Colorado becomes first state to accept crypto for tax payments – Denver Business Journal – The Business Journals

Colorado taxpayers can now use cryptocurrency as a form of payment when filing their state taxes, Gov. Jared Polis announced Monday.
Polis first said in March that he intended the state to be able to accept cryptocurrency by the end of this summer. With the announcement Monday, Colorado became the first state to accept crypto for tax payments.
“As of right now, the state of Colorado is officially accepting cryptocurrencies as a payment option for all taxes,” Polis said. “We’ve been talking about this for awhile, and we said we would deliver by the end of the summer — we have.”
Cryptocurrencies, such as Bitcoin, are digital currencies, and their transactions are verified and recorded on a blockchain. A blockchain is a decentralized, unalterable ledger that tracks assets.
The move to accept cryptocurrencies applies to all state taxes, including individual and business income taxes, sales and use taxes, severance taxes, withholding taxes, excise taxes and fuel taxes. The state will take the digital payments and deposit the equivalent value in dollars into the state treasury, Polis said.
“Taxpayers can now select cryptocurrency as a payment option, just showing again from a customer-service perspective how Colorado is tech-forward in meeting the ever-changing needs of businesses and residents,” he said. 
Polis made the announcement Monday afternoon at the headquarters of the Downtown Denver Partnership, where he was speaking at the kickoff to Denver Startup Week. Denver Startup Week is a free, weeklong gathering of entrepreneurs that includes dozens of sessions, competitions and other events aimed at developing Denver’s startup community.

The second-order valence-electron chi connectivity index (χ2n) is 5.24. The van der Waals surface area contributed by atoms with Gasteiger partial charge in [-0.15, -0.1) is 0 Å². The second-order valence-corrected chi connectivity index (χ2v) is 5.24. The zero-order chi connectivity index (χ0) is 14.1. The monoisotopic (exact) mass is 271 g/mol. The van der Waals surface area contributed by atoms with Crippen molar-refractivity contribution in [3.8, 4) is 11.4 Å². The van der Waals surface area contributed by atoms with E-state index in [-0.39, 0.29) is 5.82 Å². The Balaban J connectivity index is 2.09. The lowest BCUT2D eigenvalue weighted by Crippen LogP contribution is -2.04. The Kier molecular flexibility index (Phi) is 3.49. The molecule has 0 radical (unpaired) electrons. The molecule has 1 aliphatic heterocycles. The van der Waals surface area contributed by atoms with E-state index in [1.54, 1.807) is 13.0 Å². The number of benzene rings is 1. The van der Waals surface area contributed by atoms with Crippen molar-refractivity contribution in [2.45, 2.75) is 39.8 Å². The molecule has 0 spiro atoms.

Colorado’s move to accept cryptocurrency as an accepted payment option is an example of the state fostering “bold ideas,” Polis said.
“As a state, we’re on the forefront of digital innovation, whether it’s applying blockchain and shared-ledger technology as a new model for funding, or whether it’s simply being consumer-friendly and making sure that we allow for the kind of innovation that will disrupt legacy business practices and government practices to make them more efficient,” he said.
Polis has said repeatedly that he wants the state to become a national hub for blockchain innovation. In 2019, he created the new government role of blockchain solution architect and named Thaddeus Batt, a Denver resident who operated his own blockchain consulting firm, to the job.
In an interview with Wired in February, Polis said the state government eventually would accept cryptocurrency for hunting and fishing licenses and driver’s licenses.
The cryptocurrency market has taken a plunge this year — a downturn that industry insiders are referring to as a “crypto winter.” According to NASDAQ, crypto fell lower Monday than it’s been in the past several months. Bitcoin fell about 5% on Monday to a three-month low of $18,387, Reuters reported.
While planning Denver Startup Week, organizers anticipated planning sessions about the blockchain and cryptocurrency. While the topic will still be part of the agenda, the idea “lost a little bit of steam” with the market downturn, said Ben Deda, an organizing chair of Denver Startup Week and the CEO of FoodMaven. 
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